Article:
Established in 1979, ElectroMech is one of the largest EOT cranes manufacturers in India commanding highest market share and recording 50 per cent average annual growth. They offer precise solutions for wide-ranging applications in manufacturing plants and infrastructure projects through a complete range of hoists and cranes.
Tushar Mehendale, Managing Director, ElectroMech Material Handling Systems Pvt. Ltd., narrates the growth story of materials handling equipment sector in India and market outlook, the factors affecting his company’s growth and production facilities to Renu Rajaram.
Excerpts from the interview:
With vast experience in the Indian materials handling equipment industry, could you please narrate the sector’s growth story and market outlook for the next five years?
In the Indian MHE industry the industrial cranes segment is highly fragmented. According to our estimates, the industrial cranes market in India is approximately to the tune of Rs. 1500 – Rs. 1800 crores per annum. This market size has slightly shrunk in the past couple of years due to the slowdown in the Indian economy. Approximately 30 per cent of the cranes are required by government-owned companies and the remaining 70 percent comprises the requirement from private sector. Region wise distribution in terms of quantities shows that Western India contributes 50-55 per cent of the total requirement, while Southern India follows with 20-25 per cent, Northern India with 15-20 per cent, and Eastern India with 5-10 per cent. Roughly 40 per cent of the total crane industry in India is dominated by the top 10 manufacturers in the organized sector. The remaining market shares comprises of more than 300 small crane companies.
The next 5 years should see the industry return to its Rs 2500 crore market size and 15 – 20 per cent YOY growth rate. Of course, this is subject to a stable, growth oriented government at the Centre that can focus on infrastructure development and establishing India as a manufacturing powerhouse. We are already seeing signs of a turn-around in the economy and are bullish about this stream of recovery to turn into a torrent of growth.
What are your views on the present economic climate in the country and its impact on Material Handling equipment business?
The last three years have been quite interesting for the Indian industry. On account of the infamous “policy paralysis” the growth of the capital goods industry was affected. The last 2 years were particularly painful in terms of new business. Luckily for us at ElectroMech not only have we managed to maintain our top line but have also improved our bottom lines on account investments in revamping the processes and making operations more leaner.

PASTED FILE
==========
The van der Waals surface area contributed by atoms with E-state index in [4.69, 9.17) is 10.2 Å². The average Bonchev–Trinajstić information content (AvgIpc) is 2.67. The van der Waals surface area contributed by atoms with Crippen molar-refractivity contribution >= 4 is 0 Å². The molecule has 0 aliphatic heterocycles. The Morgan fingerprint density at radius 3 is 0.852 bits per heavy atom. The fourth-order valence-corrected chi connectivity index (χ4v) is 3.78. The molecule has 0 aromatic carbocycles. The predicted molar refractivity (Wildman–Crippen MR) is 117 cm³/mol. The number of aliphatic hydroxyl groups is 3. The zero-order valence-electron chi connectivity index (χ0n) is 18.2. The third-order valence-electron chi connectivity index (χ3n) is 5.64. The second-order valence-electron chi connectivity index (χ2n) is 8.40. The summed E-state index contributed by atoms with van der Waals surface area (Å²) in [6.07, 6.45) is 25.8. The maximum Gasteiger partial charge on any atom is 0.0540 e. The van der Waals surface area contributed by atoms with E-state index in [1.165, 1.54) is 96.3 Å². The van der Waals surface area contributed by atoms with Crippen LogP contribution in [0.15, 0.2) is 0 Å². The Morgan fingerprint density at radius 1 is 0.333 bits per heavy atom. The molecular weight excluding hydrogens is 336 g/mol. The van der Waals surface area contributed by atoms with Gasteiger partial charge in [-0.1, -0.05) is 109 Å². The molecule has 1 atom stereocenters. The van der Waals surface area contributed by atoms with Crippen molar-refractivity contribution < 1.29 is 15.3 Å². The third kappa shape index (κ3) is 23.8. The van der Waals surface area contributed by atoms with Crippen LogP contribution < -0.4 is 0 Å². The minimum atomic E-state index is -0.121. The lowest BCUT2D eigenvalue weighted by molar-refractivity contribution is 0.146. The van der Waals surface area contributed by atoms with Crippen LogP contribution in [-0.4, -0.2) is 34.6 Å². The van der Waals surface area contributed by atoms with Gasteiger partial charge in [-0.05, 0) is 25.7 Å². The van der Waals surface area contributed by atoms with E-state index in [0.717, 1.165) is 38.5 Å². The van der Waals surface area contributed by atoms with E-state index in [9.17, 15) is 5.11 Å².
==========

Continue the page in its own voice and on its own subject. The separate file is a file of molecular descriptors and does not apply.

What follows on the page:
What is the capacity of your existing plant at Pune?
Our plant at Pirangut, near Pune is spread over 20 acres of land and has a manufacturing area of 23,000 sq. m. We have implemented a piece flow process within our plant that enables us to have a capacity to manufacture easily in excess of 1,500 cranes. This year we will be manufacturing in
excess of 700 cranes and thus can claim to be the largest manufacturer of cranes in terms of volumes. Our semi-automated stacker crane system in the stores enables us to store all components in a systematic palletized manner and enables quick retrieval. The plant is equipped with state of the art CNC Plasma cutting machines with an innovative vertical plate storage system that enables fast and precise cutting of steel used in fabrication of the cranes. We have semi automated welding systems that ensure a consistent and top class welding quality. We can also boast of one of the largest paint booth in the industry having a length of 50m and a width of 8m. This is a down draft type paint booth that allows us to paint multiple crane components at the same time. Our dispatch area is also unique and is serviced by a giant 42m span single girder gantry crane with a SWL of 20t that speeds up the dispatch process.
Tell us briefly about your company’s growth in the country and abroad?
ElectroMech has partnered with Stahl for their explosion protected range of products used in hazardous industries like refineries, chemical, etc. The manufacturing plant in Pune is one of the largest crane manufacturing facilities in India confirming to international standards of manufacturing and quality assurance. With an equipment base in more than 17 countries and a subsidiary company in Dubai, the company is steadily marching towards becoming a global brand of repute.
What would you say will be the critical factors for success for leading players like ElectroMech in the coming days?
The immediate future will certainly be interesting for the industry and will come with its unique set of challenges. The pent up demand coupled with clearances on thousands of crores of stalled projects will mean that we could see a sudden surge in demand for capital equipment as well as construction equipment. Maintaining ones quality standards while catering to this volume and at the same time innovating to offer customers the best solutions will be a key factor to success in the coming days. Retaining talent is another factor that will ensure a smooth transition into the growth phase that the coming years should bring.